Gral v. Gral (In re Gral), Adv. Proc. No. 17-02277 (March 2020) -- Chief Judge G.M. Halfenger
Individuals and entities related to or associated with the chapter 7 debtor brought this adversary proceeding against the estate seeking declaratory relief. The chapter 7 trustee asserted various counterclaims, which the plaintiffs moved to dismiss for failure to state a claim upon which relief can be granted. The court dismissed the counterclaims as supported by merely conclusory allegations. The court denied the trustee leave to replead the counterclaims because the estate--represented first by a committee of unsecured creditors, when the case was a case under chapter 11, and then by the chapter 7 trustee--tried and failed multiple times to plead any cognizable claims against the plaintiffs. The court also dismissed the plaintiffs' claims as supported by merely conclusory allegations and because the relief sought by the plaintiffs appears unnecessary given the dismissal with prejudice of the trustee's counterclaims.
In re Judith Engelman, Case No. 18-26174 (March 2020) -- Chief Judge G.M. Halfenger
York Investment LLC filed a proof of claim for nearly $1.4 million owed on a note and fully secured by a mortgage on the chapter 13 debtor's real property and moved to dismiss the case under 11 U.S.C. §109(e), which provides that only an individual with prepetition debts below specified limits is eligible to proceed under chapter 13. The debtor objected that her signature was forged on the note and mortgage, so neither is valid or enforceable against her. After an evidentiary hearing, the court found that the debtor's now-deceased husband signed the note and mortgage on her behalf pursuant to a valid power of attorney for finances. The court concluded that the debtor is liable on the debt to York but that the mortgage is void under state law because it does not state that an authorized agent signed the mortgage on the debtor's behalf. Due to the debt to York, the debtor's unsecured prepetition debts exceed the limit specified for such debts in §109(e), and the debtor is not eligible to proceed under chapter 13.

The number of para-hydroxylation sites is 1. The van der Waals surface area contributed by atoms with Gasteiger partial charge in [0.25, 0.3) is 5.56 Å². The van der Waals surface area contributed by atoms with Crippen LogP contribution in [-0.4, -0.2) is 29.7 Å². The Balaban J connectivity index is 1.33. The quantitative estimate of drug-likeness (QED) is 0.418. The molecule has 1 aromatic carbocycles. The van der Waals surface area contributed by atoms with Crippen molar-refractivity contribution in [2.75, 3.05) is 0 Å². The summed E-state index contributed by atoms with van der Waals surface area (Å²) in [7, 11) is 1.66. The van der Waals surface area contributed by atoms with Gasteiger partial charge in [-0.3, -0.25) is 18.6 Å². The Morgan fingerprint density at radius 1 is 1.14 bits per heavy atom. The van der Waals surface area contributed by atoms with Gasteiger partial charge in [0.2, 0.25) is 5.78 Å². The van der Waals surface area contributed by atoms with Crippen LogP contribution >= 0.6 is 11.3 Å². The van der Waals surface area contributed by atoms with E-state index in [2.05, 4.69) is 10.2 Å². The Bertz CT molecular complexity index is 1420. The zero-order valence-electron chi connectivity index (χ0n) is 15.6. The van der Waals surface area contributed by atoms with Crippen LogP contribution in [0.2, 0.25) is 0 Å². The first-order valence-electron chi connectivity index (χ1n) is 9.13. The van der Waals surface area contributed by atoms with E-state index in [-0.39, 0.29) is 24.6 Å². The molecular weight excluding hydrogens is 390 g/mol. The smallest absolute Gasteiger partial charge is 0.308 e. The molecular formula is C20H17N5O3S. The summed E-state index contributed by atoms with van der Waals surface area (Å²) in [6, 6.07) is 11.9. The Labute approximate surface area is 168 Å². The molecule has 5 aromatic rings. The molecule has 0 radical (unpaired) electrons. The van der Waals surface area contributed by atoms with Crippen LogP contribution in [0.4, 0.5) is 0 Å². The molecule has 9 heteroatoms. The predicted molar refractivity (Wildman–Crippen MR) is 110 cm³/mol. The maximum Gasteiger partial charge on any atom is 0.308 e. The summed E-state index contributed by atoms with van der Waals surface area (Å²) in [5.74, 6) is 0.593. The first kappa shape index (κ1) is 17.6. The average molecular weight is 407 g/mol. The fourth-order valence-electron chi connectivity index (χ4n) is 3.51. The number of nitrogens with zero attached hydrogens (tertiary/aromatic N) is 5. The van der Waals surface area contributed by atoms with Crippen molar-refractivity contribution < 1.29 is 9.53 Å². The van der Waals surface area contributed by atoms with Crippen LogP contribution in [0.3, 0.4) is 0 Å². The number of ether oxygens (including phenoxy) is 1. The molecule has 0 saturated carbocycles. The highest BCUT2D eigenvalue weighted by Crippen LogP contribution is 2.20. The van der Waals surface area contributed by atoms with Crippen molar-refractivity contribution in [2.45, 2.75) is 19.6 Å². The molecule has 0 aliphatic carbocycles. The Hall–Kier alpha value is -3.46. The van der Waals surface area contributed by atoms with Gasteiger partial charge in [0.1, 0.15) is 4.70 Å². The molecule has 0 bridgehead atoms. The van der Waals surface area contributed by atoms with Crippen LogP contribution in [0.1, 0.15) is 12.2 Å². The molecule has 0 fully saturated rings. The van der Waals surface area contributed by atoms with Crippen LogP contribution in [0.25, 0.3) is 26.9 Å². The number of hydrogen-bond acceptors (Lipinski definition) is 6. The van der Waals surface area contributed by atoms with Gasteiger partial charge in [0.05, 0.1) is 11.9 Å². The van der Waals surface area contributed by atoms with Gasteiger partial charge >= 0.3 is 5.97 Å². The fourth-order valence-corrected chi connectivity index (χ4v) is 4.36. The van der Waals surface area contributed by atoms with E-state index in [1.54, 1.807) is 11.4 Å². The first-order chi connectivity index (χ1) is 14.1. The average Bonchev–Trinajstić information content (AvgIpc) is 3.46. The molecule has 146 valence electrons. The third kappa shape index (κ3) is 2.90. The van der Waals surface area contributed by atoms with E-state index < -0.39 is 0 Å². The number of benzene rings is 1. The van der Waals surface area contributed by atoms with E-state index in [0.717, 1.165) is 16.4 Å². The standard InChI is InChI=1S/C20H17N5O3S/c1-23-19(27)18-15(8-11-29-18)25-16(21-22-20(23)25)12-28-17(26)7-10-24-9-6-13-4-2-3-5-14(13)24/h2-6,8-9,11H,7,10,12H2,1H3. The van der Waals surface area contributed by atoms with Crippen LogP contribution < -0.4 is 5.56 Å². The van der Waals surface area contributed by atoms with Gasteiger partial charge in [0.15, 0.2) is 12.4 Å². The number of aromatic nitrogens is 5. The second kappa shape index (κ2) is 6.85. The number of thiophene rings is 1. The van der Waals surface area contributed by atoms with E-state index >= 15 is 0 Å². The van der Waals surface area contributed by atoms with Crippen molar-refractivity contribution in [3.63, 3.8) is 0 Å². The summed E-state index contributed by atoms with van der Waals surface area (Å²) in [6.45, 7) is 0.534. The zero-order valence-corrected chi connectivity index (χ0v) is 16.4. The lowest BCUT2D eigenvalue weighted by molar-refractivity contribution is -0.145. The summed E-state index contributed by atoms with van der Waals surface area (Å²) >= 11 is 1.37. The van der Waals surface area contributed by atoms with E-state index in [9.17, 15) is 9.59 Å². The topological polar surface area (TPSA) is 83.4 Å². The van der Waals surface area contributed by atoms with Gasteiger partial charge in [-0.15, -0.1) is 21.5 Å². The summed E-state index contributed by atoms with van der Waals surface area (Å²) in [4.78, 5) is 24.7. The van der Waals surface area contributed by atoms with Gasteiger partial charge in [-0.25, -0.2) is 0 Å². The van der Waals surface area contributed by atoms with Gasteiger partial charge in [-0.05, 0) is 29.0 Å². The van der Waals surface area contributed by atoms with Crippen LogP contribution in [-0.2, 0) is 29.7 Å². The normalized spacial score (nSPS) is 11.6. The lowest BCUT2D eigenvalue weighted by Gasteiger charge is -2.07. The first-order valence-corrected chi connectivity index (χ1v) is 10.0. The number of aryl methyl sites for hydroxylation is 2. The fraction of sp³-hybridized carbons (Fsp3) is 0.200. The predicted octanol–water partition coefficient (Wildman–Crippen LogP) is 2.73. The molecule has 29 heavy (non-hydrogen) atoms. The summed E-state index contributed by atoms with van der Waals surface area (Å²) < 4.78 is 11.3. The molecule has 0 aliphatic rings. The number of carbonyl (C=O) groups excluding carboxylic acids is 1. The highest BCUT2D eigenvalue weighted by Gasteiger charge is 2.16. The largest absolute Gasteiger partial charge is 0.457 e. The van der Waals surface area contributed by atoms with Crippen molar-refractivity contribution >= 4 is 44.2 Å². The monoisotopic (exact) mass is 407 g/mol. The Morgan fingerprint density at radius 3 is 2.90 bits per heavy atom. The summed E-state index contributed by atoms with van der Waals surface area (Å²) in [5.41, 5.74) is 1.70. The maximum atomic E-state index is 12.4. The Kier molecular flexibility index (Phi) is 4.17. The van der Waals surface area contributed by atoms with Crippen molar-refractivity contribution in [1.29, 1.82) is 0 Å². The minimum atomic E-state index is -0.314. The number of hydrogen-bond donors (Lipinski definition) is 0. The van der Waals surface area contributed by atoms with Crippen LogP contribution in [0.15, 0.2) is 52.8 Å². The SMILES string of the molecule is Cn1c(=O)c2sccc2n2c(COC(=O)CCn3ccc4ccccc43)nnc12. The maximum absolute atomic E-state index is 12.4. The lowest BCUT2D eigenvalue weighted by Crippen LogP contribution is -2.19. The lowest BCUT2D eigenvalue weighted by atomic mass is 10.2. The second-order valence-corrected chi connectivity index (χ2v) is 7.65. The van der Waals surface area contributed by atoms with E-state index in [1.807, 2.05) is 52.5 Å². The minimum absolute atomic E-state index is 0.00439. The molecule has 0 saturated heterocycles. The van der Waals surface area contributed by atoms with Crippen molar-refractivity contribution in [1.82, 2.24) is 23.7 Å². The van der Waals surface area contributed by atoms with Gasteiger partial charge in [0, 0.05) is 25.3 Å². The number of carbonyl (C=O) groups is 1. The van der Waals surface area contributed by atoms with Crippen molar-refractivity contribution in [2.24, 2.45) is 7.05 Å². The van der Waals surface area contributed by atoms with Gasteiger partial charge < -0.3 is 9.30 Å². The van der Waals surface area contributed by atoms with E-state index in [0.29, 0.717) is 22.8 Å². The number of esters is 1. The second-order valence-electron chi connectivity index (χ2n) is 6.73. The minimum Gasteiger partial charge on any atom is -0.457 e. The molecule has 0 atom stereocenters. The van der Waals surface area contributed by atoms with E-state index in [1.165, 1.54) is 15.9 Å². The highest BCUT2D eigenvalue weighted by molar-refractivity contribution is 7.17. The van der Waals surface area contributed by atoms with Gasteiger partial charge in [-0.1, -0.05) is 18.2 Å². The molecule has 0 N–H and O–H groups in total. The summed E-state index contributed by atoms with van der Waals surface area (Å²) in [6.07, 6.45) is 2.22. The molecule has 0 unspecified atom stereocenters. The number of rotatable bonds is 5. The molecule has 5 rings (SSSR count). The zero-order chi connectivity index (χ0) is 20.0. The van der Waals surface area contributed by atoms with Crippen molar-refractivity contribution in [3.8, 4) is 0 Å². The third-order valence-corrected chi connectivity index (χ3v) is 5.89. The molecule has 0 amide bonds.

Jacobson v. Wells Fargo Bank, N.A. (In re Jacobson), Adv. Proc. No. 19-02094 (March 2020) -- Chief Judge G.M. Halfenger
The debtor brought an adversary proceeding seeking to disallow a claim secured by a mortgage on her residence and to void the note and mortgage under state law alleging that her ex-husband obtained them by defrauding the U.S. Department of Veterans Affairs. The creditor moved to dismiss asserting that the debtor's claims are barred by the Rooker-Feldman doctrine and claim preclusion because the parties litigated or could have litigated the claims in prior proceedings in state court. The court granted the motion and dismissed the proceeding: Rooker-Feldman bars the bankruptcy court's consideration of the debtor's claims to the extent she seeks to set aside the state court's judgments, including her attempt to avoid the preclusive effect of a state-court foreclosure judgment in the creditor's favor by arguing that it was procured by fraud, and claim preclusion otherwise bars litigation of the debtor's claims because they arose from the same common nucleus of operative facts as the claims that were litigated in state court.
In re Greenpoint Tactical Income Fund LLC, Case No. 19-29613 (February 2020) -- Chief Judge G.M. Halfenger